Knowing Dion has been in the care of some of Texas’ best doctors keeps Jones optimistic about her son’s future. She’s also amazed by the collective effort to make Dion’s recovery a priority.

“We are so grateful,” Jones said. “From athletic trainers like Mark Phillips, Dan Barnes, and Brett McCormick, both schools, the doctors, and Woodlands Sports Clinic, all are faithfully committed to Dion’s journey.”

Any athlete will tell you that support from family, friends, and fans can push you to higher levels of success. Players thrive off of knowing that people are behind them when facing difficult tasks. Life is no different. Pinkard’s injury has brought The Woodlands community together to help Tonya and her son, Dion, get back to a normal life.

Support Is A Great Motivator

The injuries that Pinkard sustained can send a lot of people into a tough place. Senior year in high school is supposed to be an exciting time. It’s a time to reflect on and celebrate your accomplishments, while also preparing for the future. No one dreams of spending their last year of high school stuck in hospital beds and doctor’s offices, but Dion and his mother were blessed to be surrounded by a caring community.

“At a time when we were hopeless, so many people joined hands to get Dion to a point where his leg would fully recover,” said Jones. “Their support was phenomenal.”

The community around The Woodlands provided assistance in many ways, but the biggest boost came from those who were kind enough to open up their wallets and help with the rising costs of Pinkard’s care. Medical expenses can be crippling, especially at a time when a family is trying to prepare for college, another expense that is far from cheap. For example, a Gofundme was created to help support the recovery process. So far, over $12,000 were raised to relieve some of the pressure off of the family.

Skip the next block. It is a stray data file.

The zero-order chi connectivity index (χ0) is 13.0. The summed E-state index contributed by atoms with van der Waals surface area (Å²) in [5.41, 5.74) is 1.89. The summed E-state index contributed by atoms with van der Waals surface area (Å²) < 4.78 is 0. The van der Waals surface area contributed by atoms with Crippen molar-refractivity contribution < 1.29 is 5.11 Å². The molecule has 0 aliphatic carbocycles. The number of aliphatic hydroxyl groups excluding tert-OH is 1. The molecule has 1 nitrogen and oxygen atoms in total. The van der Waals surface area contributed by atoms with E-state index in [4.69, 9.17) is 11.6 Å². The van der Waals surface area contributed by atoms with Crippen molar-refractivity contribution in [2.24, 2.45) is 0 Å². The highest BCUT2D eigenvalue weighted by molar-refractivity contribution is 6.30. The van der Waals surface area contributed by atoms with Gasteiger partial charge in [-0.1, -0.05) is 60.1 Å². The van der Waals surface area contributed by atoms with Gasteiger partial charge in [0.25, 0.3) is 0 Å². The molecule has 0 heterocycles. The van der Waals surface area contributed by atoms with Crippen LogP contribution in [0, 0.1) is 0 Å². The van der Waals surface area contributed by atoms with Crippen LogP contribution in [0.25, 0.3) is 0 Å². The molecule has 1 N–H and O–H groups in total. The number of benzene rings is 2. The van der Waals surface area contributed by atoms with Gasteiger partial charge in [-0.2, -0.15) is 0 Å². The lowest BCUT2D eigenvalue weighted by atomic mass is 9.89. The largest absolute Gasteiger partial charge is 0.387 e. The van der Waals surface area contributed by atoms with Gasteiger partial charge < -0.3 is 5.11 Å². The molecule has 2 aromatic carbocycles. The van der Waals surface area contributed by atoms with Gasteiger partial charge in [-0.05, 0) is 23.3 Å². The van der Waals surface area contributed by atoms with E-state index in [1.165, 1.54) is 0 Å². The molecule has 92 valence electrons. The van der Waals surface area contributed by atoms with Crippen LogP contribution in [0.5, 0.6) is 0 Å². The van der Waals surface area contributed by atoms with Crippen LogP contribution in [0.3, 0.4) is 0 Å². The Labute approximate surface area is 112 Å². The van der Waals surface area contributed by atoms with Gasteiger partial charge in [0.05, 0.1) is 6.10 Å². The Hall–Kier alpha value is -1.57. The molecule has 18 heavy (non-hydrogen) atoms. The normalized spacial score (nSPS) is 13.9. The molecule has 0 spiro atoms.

“All the help really showed the power of this community,” said Jones.

As a former college recruiter and admissions officer, Tonya has seen how injuries can derail college plans for high school athletes. After she stopped working to care for Dion, she decided to take that same power from the community that helped her and her son, and use it to help families in similar situations.

Paying It Forward

Tonya Jones is now the Executive Director of Keepers of The Promise, a non-profit organization serving, “college-bound individuals, injured athletes and families experiencing financial burdens, stress, and hardships as a result of sports fatigue and injuries.”

“Many of these kids are playing injured,” said Jones. “They don’t speak up because they want to be back on the field, yet many of them come to me to share their regrets.”

Along with providing support for injured athletes and their families, Keepers of the Promise is looking to raise awareness for sports injuries, as well as highlight the importance of education, and create paths to career opportunities.

“We want to fill in the gap created by these hardships,” said Jones. “We will provide alternative resources for the community, for example, offering internships and volunteering opportunities.”

April is National Sports Safety Month. To celebrate, KotP is hosting its first event. On April 20, a Sports Safety Awareness event will be held at Town Green Park during the Ironman Kids Fun Run. The event will be an opportunity to meet and speak with coaches, trainers, and health sponsors. There will also be gifts and prizes available.

For those interested in volunteering or making a donation, or if you are looking for more info on Keepers of the Promise and Dion’s story, their website can be found here.